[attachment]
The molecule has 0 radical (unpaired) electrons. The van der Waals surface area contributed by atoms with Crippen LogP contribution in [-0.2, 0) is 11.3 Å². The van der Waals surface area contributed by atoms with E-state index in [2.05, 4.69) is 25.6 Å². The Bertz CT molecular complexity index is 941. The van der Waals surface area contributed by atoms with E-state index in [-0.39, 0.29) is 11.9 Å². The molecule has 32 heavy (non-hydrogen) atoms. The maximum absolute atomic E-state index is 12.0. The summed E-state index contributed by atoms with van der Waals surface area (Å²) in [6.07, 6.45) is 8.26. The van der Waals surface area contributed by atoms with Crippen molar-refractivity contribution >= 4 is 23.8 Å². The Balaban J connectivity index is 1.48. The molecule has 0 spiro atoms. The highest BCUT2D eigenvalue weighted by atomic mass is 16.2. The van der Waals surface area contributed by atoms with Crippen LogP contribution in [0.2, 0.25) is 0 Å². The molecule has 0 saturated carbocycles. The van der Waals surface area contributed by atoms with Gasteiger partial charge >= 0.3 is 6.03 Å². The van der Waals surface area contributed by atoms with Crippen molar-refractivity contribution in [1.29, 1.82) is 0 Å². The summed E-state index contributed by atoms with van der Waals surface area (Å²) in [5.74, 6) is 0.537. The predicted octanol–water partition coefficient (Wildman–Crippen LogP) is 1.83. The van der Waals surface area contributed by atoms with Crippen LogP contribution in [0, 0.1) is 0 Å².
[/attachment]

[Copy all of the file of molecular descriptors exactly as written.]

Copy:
The molecule has 0 radical (unpaired) electrons. The van der Waals surface area contributed by atoms with Crippen LogP contribution in [-0.2, 0) is 11.3 Å². The van der Waals surface area contributed by atoms with E-state index in [2.05, 4.69) is 25.6 Å². The Bertz CT molecular complexity index is 941. The van der Waals surface area contributed by atoms with E-state index in [-0.39, 0.29) is 11.9 Å². The molecule has 32 heavy (non-hydrogen) atoms. The maximum absolute atomic E-state index is 12.0. The summed E-state index contributed by atoms with van der Waals surface area (Å²) in [6.07, 6.45) is 8.26. The van der Waals surface area contributed by atoms with Crippen molar-refractivity contribution >= 4 is 23.8 Å². The Balaban J connectivity index is 1.48. The molecule has 0 spiro atoms. The highest BCUT2D eigenvalue weighted by atomic mass is 16.2. The van der Waals surface area contributed by atoms with Crippen LogP contribution in [0.2, 0.25) is 0 Å². The molecule has 0 saturated carbocycles. The van der Waals surface area contributed by atoms with Gasteiger partial charge >= 0.3 is 6.03 Å². The van der Waals surface area contributed by atoms with Crippen molar-refractivity contribution in [1.29, 1.82) is 0 Å². The summed E-state index contributed by atoms with van der Waals surface area (Å²) in [5.74, 6) is 0.537. The predicted octanol–water partition coefficient (Wildman–Crippen LogP) is 1.83. The van der Waals surface area contributed by atoms with Crippen LogP contribution in [0, 0.1) is 0 Å².